Skip to main content

Te Taiwhakaea: Treaty Settlement Stories

Manatū Taonga, Ministry for Culture and Heritage is embarking on a large national research project aimed at increasing public understanding of New Zealand’s Treaty settlements and their impact.

Te Taiwhakaea Treaty Settlement Stories will produce a comprehensive account of the recent history of Treaty of Waitangi settlements from all perspectives. It will produce historical narratives that combine scholarly rigour with popular appeal. Te Tai will offer a rich and compelling source of new information and a range of perspectives that will assist New Zealanders understand and reflect on these events more fully.

The Ministry will commission research from leading historians to collaborate with its expert staff. We will also collaborate with other Ministries, research institutions, wananga and universities. Iwi and hapū are important research partners for this project and will be vital in bringing forth their stories.

Through this project the Ministry will continue to build on its established reputation in producing authoritative and accessible digital publications including its Te Ara, NZHistory and 28th Māori Battalion websites.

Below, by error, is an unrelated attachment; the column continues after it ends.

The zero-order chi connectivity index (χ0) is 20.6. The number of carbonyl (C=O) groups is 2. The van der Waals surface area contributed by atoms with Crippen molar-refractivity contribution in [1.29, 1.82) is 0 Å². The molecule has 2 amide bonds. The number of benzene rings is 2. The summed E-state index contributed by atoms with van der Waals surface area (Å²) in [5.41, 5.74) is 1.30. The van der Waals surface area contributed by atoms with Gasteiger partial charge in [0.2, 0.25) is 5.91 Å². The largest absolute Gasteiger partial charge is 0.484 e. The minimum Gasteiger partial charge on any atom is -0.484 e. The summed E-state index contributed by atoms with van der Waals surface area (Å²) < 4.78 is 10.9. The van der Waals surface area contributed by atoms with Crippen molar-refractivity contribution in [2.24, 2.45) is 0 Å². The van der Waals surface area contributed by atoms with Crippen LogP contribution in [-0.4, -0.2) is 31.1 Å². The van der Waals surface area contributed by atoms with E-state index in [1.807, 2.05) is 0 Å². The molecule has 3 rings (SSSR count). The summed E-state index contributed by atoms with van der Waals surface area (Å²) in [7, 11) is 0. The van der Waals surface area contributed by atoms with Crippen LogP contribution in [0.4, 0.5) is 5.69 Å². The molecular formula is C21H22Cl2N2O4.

Why is this project important?

The Treaty settlement process is unique and historically significant. New Zealand’s Treaty settlements are a unique aspect of our contemporary society and are central to the making of modern New Zealand; they will lead significant change in communities throughout the country.

To date there has been no over-arching history that records the perspectives of all participants. This project will fill that gap and provide information for present and future generations to understand the significance of this milestone in our nation’s history.

Time is also running out to gather first-hand the experiences of the many people involved in early Treaty settlements.

How can I get involved?

Te Tai is a priority project for Manatū Taonga, Ministry for Culture and Heritage and we thank our partners, the Ministry of Justice - Tāhū o te Ture, and Te Taura Whiri i te Reo Māori the Māori Language Commission, for their primary support. We are seeking support for the project and are interested in a range of collaborations and partnerships.

We invite you to discuss or contact us for more information.

Dr Monty Soutar, Senior Māori Historian

027 5100 234

Neill Atkinson, Chief Historian

(04) 499 4229 ext 220

Updated on 27th September 2017